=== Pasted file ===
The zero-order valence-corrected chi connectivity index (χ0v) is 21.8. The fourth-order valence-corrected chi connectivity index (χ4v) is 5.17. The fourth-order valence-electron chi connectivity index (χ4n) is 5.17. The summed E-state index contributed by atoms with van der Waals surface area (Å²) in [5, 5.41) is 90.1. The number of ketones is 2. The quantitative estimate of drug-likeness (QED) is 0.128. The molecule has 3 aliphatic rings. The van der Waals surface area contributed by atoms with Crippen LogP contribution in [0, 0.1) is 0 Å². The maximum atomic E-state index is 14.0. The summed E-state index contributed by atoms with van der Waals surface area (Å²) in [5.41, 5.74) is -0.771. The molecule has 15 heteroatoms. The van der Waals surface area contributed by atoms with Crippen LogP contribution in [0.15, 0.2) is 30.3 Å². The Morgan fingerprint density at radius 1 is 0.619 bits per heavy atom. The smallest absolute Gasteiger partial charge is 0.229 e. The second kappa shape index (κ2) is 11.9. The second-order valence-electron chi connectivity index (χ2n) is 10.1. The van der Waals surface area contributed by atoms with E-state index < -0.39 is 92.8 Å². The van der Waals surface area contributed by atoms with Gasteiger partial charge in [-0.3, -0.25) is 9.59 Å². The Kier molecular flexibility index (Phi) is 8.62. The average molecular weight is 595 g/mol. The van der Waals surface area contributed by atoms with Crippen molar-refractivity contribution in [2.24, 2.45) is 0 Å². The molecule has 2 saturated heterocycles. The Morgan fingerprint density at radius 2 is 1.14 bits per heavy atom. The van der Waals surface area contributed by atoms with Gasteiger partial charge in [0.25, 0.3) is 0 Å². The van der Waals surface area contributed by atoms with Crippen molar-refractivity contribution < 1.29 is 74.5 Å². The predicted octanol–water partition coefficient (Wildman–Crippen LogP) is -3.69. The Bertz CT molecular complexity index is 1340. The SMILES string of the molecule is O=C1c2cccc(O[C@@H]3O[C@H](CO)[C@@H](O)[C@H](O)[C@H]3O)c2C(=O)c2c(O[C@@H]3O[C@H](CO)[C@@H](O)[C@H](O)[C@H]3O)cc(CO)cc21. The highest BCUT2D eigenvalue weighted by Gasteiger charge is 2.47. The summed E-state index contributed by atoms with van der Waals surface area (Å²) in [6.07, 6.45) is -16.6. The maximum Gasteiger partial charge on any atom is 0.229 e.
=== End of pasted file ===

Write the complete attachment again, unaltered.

The zero-order valence-corrected chi connectivity index (χ0v) is 21.8. The fourth-order valence-corrected chi connectivity index (χ4v) is 5.17. The fourth-order valence-electron chi connectivity index (χ4n) is 5.17. The summed E-state index contributed by atoms with van der Waals surface area (Å²) in [5, 5.41) is 90.1. The number of ketones is 2. The quantitative estimate of drug-likeness (QED) is 0.128. The molecule has 3 aliphatic rings. The van der Waals surface area contributed by atoms with Crippen LogP contribution in [0, 0.1) is 0 Å². The maximum atomic E-state index is 14.0. The summed E-state index contributed by atoms with van der Waals surface area (Å²) in [5.41, 5.74) is -0.771. The molecule has 15 heteroatoms. The van der Waals surface area contributed by atoms with Crippen LogP contribution in [0.15, 0.2) is 30.3 Å². The Morgan fingerprint density at radius 1 is 0.619 bits per heavy atom. The smallest absolute Gasteiger partial charge is 0.229 e. The second kappa shape index (κ2) is 11.9. The second-order valence-electron chi connectivity index (χ2n) is 10.1. The van der Waals surface area contributed by atoms with E-state index < -0.39 is 92.8 Å². The van der Waals surface area contributed by atoms with Gasteiger partial charge in [-0.3, -0.25) is 9.59 Å². The Kier molecular flexibility index (Phi) is 8.62. The average molecular weight is 595 g/mol. The van der Waals surface area contributed by atoms with Crippen molar-refractivity contribution in [2.24, 2.45) is 0 Å². The molecule has 2 saturated heterocycles. The Morgan fingerprint density at radius 2 is 1.14 bits per heavy atom. The van der Waals surface area contributed by atoms with Gasteiger partial charge in [0.25, 0.3) is 0 Å². The van der Waals surface area contributed by atoms with Crippen molar-refractivity contribution < 1.29 is 74.5 Å². The predicted octanol–water partition coefficient (Wildman–Crippen LogP) is -3.69. The Bertz CT molecular complexity index is 1340. The SMILES string of the molecule is O=C1c2cccc(O[C@@H]3O[C@H](CO)[C@@H](O)[C@H](O)[C@H]3O)c2C(=O)c2c(O[C@@H]3O[C@H](CO)[C@@H](O)[C@H](O)[C@H]3O)cc(CO)cc21. The highest BCUT2D eigenvalue weighted by Gasteiger charge is 2.47. The summed E-state index contributed by atoms with van der Waals surface area (Å²) in [6.07, 6.45) is -16.6. The maximum Gasteiger partial charge on any atom is 0.229 e.